For any Dallas resident (of at least the past 3 years), the current transformation to the city’s aesthetic is glaringly blinding. Literally, blink for one second too long and your entire surrounding could morph instantly, including local highways and by-ways, neighborhoods, and retail options. In particular, changes in the southern sector range from the blossoming Bishop Arts District, to the building of $200k (plus) homes being built in and around the Fair Park and throughout the 10th Street Historic District. These developments are the result of the coming privatization of the Fair Park and the planned addition to the Dallas Zoo (including a new deck park).
With the recent growth of the city’s economics and resident population, complex issues regarding gentrification, affordable housing, and homelessness have been a major concern. So much so that city officials and departments have committed a more detailed and intense look into helping to solve such problems and issues.
The apex of this problem-solving has most notably resulted in the City of Dallas passing a Comprehensive Housing Policy. The goals of this policy are 3-fold: one, establishing affordable housing; two, promoting fair housing; and three, overcoming patterns of segregation. This housing policy has outlined three strategies targeting developers, current homeowners, and potential homebuyers within “Redevelopment,” “Stabilization,” and “Emerging Market” areas.
New development incentives promote private investment for the development of sustainable housing. The City plans on offering developers 0-3% loan options to produce new units for sell or as rental units. Initiatives also include Land bank lot-purchase and development in “Stabilization” and “Emerging Market” areas throughout the city.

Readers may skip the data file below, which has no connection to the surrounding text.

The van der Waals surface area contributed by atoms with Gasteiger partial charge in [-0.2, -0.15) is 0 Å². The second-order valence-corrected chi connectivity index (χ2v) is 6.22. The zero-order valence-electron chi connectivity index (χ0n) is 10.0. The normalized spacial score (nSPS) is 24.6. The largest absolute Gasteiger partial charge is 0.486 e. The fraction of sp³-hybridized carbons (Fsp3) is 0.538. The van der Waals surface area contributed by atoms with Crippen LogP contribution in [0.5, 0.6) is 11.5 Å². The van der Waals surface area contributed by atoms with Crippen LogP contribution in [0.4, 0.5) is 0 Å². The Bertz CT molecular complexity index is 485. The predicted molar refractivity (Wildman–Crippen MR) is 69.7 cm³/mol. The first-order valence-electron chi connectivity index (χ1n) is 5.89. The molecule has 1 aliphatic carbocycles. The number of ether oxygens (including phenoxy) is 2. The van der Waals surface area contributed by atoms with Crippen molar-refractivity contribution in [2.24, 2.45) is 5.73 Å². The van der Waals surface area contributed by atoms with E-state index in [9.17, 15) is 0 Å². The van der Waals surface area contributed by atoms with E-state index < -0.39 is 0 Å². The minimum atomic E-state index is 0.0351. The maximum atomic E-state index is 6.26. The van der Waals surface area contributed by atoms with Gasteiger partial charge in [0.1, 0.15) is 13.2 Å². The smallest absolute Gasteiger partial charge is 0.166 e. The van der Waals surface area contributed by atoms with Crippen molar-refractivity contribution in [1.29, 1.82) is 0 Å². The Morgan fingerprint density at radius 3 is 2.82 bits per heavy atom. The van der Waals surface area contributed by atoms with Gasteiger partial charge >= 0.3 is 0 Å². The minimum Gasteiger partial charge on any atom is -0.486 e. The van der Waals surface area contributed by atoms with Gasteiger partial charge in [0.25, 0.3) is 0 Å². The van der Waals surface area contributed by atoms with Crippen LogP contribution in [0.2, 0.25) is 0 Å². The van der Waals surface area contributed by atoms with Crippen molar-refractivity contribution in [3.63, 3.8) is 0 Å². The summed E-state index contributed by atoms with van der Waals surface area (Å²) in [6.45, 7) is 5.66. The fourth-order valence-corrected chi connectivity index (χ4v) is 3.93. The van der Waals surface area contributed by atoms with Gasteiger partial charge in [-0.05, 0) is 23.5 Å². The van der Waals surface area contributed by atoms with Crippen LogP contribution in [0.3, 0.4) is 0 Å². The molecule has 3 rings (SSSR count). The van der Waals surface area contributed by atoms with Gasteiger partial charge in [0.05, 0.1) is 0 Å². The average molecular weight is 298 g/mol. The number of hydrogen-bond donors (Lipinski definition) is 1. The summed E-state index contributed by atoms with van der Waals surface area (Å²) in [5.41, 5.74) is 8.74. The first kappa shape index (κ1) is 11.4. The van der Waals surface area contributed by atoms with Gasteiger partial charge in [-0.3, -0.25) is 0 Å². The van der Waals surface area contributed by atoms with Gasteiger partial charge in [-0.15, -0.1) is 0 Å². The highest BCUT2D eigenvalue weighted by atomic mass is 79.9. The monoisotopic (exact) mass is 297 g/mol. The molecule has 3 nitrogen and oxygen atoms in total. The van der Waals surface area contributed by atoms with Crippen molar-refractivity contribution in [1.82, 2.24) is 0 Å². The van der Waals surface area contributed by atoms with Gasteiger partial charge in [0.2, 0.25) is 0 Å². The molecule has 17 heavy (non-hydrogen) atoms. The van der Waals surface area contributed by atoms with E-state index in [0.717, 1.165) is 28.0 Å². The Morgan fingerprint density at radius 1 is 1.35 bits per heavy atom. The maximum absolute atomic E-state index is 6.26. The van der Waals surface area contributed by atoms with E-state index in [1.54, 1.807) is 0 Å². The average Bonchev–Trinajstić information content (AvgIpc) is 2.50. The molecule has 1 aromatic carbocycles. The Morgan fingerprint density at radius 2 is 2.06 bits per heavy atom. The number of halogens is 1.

Strides to preserve existing housing will be implemented through 0% homeowner loans (with deferred payment) like the Home Improvement and Preservation Program (HIPP) to help finance home improvements. In making efforts to preserve existing structures, the policy offers tax freezes to owners who make improvements to their properties. In keeping with revitalization efforts, the City will also offer the Rental Rehabilitation and Reconstruction Program, a 3% loan to landlords owning single-family or small multifamily units needing to be brought up to code.
The City aims to enable residents to purchase homes as well. Direct assistance through programs like the Dallas Home Buyer Assistance Program (DHAP) will provide funding assistance via 0% interest loans (payable upon resale) to be used for closing costs, a down payment, or principle reduction.
Additionally, efforts involving homelessness have been focused and a study has been presented to tackle this problem directly with a four-track strategy including: increasing shelter capacity of existing providers; increasing the number of temporary homeless centers; enlisting a master lease/landlord incentive; and funding new development for permanent supportive houses. Details on the particulars of all these initiates can be found under the Housing and Neighborhood Revitalization page online at the City of Dallas website (www.dallascityhall.com).